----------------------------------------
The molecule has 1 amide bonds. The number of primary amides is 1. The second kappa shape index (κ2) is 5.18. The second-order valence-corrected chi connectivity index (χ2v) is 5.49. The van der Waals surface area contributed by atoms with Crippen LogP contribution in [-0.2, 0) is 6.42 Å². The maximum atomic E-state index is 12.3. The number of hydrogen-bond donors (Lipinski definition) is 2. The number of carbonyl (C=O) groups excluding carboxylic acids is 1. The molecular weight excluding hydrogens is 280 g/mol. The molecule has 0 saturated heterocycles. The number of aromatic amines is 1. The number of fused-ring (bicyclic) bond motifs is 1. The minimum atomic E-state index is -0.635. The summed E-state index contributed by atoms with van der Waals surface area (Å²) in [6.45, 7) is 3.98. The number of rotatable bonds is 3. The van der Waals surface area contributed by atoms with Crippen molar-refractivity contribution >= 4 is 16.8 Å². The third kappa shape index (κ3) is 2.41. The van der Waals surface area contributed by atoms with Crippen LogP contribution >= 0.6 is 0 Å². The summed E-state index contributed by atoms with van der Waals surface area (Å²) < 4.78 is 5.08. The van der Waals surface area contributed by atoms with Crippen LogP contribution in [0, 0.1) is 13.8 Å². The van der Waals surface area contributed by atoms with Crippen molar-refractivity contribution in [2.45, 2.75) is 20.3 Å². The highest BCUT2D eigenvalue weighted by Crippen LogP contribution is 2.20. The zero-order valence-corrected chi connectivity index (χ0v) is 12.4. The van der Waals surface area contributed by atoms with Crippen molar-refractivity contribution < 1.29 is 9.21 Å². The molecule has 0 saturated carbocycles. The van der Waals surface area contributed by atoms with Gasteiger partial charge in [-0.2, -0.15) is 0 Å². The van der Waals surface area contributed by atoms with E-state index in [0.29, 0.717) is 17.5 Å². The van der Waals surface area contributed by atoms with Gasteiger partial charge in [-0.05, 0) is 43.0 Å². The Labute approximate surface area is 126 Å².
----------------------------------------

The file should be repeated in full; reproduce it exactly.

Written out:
The molecule has 1 amide bonds. The number of primary amides is 1. The second kappa shape index (κ2) is 5.18. The second-order valence-corrected chi connectivity index (χ2v) is 5.49. The van der Waals surface area contributed by atoms with Crippen LogP contribution in [-0.2, 0) is 6.42 Å². The maximum atomic E-state index is 12.3. The number of hydrogen-bond donors (Lipinski definition) is 2. The number of carbonyl (C=O) groups excluding carboxylic acids is 1. The molecular weight excluding hydrogens is 280 g/mol. The molecule has 0 saturated heterocycles. The number of aromatic amines is 1. The number of fused-ring (bicyclic) bond motifs is 1. The minimum atomic E-state index is -0.635. The summed E-state index contributed by atoms with van der Waals surface area (Å²) in [6.45, 7) is 3.98. The number of rotatable bonds is 3. The van der Waals surface area contributed by atoms with Crippen molar-refractivity contribution >= 4 is 16.8 Å². The third kappa shape index (κ3) is 2.41. The van der Waals surface area contributed by atoms with Crippen LogP contribution >= 0.6 is 0 Å². The summed E-state index contributed by atoms with van der Waals surface area (Å²) < 4.78 is 5.08. The van der Waals surface area contributed by atoms with Crippen LogP contribution in [0, 0.1) is 13.8 Å². The van der Waals surface area contributed by atoms with Crippen molar-refractivity contribution in [2.45, 2.75) is 20.3 Å². The highest BCUT2D eigenvalue weighted by Crippen LogP contribution is 2.20. The zero-order valence-corrected chi connectivity index (χ0v) is 12.4. The van der Waals surface area contributed by atoms with Crippen molar-refractivity contribution < 1.29 is 9.21 Å². The molecule has 0 saturated carbocycles. The van der Waals surface area contributed by atoms with Gasteiger partial charge in [-0.2, -0.15) is 0 Å². The van der Waals surface area contributed by atoms with E-state index in [0.29, 0.717) is 17.5 Å². The van der Waals surface area contributed by atoms with Gasteiger partial charge in [-0.05, 0) is 43.0 Å². The Labute approximate surface area is 126 Å².